Born in Cambridge on July 3, 1945, Allan Andrew Ryan Jr. was the oldest of eight sisters and brothers. His father, Allan Sr., was a certified public accountant. His mother, Anne Conway Ryan, was a homemaker.
During Mr. Ryan’s childhood, his family moved to Newton. After he finished high school, he graduated with a bachelor’s degree from Dartmouth College, where he studied government and political science.
In 1970, he graduated from the University of Minnesota Law School, and then clerked for US Supreme Court Associate Justice Byron R. White, before serving as a Marine Corps captain.
“When I was in law school, I devised a clever way to beat the draft by joining the Marines later,” he told The Crimson, Harvard’s student newspaper, in 1993.
An honors graduate of the Naval Justice School, he served from 1971 to 1974, most of that time in the Judge Advocate Division.
Mr. Ryan also had been a high school teacher in New Orleans, where he moonlighted as a DJ on a rock radio station.
“He taught civics with a very open, inquisitive mind, but without him imposing any opinions on us,” recalled the writer Walter Isaacson, who was among Mr. Ryan’s high school students.
“He had a wry humor that helped provoke classroom discussions,” Isaacson said, “and he was the type of person you wanted to keep in touch with the rest of your life — and we did.”
From 1974 to 1977, Mr. Ryan was an associate at the Williams & Connolly law firm in Washington, D.C., where he met a coworker, Nancy Foote. They married in 1978, and she later occasionally taught in elementary schools.
Mr. Ryan served as assistant to the US solicitor general from 1977 to 1980, and as director of the Justice Department’s Office of Special Investigations, criminal division, from 1980 to early 1983. He also was special assistant to the assistant attorney general of the criminal division later in 1983.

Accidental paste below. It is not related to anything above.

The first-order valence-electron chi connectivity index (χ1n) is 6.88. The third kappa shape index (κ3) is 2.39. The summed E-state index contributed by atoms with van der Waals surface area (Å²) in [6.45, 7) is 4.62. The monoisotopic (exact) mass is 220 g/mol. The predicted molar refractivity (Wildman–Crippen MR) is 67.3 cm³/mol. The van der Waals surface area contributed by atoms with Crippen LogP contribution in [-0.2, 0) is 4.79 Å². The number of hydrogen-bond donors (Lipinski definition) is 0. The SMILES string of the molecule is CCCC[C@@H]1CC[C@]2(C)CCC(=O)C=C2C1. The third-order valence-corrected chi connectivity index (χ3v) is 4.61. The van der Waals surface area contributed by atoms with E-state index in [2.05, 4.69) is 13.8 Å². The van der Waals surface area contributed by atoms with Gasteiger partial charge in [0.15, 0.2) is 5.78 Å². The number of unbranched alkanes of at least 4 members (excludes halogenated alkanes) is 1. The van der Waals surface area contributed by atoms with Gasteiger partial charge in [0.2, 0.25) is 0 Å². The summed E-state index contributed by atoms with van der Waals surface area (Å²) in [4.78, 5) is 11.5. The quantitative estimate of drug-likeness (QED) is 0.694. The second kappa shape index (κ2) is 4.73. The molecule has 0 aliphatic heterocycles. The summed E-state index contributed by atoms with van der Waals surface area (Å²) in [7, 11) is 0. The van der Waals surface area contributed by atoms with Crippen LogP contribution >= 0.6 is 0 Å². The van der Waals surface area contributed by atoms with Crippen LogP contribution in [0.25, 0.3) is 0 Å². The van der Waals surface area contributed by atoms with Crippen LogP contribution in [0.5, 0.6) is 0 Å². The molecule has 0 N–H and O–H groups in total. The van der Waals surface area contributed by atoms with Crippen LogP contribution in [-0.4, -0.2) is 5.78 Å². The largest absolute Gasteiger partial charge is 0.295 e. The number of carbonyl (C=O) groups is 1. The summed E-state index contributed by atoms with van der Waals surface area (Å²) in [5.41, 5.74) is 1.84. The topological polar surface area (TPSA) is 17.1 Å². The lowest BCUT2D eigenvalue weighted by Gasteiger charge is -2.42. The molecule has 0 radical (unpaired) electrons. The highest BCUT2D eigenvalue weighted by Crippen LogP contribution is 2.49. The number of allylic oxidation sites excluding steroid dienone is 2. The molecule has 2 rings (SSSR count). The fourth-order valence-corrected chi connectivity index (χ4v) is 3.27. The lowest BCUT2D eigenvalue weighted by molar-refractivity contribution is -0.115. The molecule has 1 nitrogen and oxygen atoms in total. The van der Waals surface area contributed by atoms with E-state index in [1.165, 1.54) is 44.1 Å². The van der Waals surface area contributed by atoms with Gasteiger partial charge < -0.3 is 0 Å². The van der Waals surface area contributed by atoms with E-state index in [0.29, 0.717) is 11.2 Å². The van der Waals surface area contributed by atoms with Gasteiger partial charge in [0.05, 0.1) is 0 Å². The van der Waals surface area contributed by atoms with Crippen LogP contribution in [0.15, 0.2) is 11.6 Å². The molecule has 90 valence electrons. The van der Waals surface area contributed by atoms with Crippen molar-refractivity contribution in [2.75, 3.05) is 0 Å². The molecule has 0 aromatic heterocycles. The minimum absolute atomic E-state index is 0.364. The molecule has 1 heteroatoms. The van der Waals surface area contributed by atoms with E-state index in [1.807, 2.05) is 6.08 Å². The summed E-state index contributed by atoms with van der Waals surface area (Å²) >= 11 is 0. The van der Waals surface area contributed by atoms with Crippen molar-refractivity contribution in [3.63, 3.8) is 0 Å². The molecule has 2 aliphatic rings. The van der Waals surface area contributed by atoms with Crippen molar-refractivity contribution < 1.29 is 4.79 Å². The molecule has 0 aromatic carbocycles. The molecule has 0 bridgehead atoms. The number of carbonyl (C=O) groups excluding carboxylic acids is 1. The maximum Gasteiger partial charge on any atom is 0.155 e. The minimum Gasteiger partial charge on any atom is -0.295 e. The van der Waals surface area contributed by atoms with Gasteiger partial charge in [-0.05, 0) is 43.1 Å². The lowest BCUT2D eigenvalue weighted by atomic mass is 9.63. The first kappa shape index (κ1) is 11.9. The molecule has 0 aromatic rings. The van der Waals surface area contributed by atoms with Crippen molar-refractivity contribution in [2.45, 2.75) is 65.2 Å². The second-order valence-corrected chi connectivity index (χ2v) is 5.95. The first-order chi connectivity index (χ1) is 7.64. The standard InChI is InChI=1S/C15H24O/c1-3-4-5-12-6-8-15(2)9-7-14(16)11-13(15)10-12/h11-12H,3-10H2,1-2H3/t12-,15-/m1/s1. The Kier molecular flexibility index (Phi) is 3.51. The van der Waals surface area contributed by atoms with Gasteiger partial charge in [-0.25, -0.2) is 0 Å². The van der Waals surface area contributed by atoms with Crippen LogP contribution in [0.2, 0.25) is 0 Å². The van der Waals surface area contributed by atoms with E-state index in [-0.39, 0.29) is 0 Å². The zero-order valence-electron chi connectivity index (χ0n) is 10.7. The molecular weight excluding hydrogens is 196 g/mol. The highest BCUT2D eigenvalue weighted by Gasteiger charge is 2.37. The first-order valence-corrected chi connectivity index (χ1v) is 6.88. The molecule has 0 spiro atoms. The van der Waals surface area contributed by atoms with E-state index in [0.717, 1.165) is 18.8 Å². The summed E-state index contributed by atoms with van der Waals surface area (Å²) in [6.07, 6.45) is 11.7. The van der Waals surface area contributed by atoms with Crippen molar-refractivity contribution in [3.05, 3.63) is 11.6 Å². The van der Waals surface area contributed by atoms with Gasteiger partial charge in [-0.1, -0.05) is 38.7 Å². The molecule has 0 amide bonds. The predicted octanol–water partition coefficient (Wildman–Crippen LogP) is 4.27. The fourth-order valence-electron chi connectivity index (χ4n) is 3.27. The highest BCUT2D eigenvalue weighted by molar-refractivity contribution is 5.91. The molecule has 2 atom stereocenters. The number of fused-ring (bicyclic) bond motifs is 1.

At Harvard, Mr. Ryan was a lawyer in the general counsel’s office from 1985 to 2001 and was director of intellectual property for Harvard Business School Publishing until his death.
“He lived an incredible life,” said Mr. Ryan’s son, Andrew of Weymouth.
“Among his many accomplishments, what impresses me most is what I can speak to directly: what a truly great dad he was,” Andrew said. “And together with my mom, the love of his life, they were the best parents.”
Always providing guidance and support, Mr. Ryan “was present at every day of chemo when I got sick,” Andrew wrote, and “he was there for us when we needed him, which we always did.”
In addition to his wife and son, Mr. Ryan leaves a daughter, Elisabeth of Brighton; four brothers, Peter of Foxborough, Michael of Weston, John of Essex, and Matthew of Salem; and three sisters, Patricia Eline of Seekonk, Lisbeth Kundert of Concord, and Caroline Morgan of Vermont.
A memorial gathering will be announced.
Mr. Ryan wrote books that often drew from his legal experiences, among them “Quiet Neighbors: Prosecuting Nazi War Criminals in America,” published in 1984. He also taught various college courses.
“I was lucky enough to co-teach a class called ‘The Constitution and the Media’ with him at Harvard Extension School for 13 years,” Elisabeth wrote in an e-mail, adding that they taught the first course of the current semester a few hours before he died.
“He loved teaching — he taught classes on war crimes, voting rights, the First Amendment, and the entire Constitution,” she said. “He especially loved Harvard Extension School and Harvard Summer School because he was able to teach ‘nontraditional’ students who may not have otherwise been able to access a true Harvard education. He easily could have taught his classes at Harvard College or Harvard Law School, but he chose to remain in the continuing education schools for that reason.”
Bryan Marquard can be reached at firstname.lastname@example.org.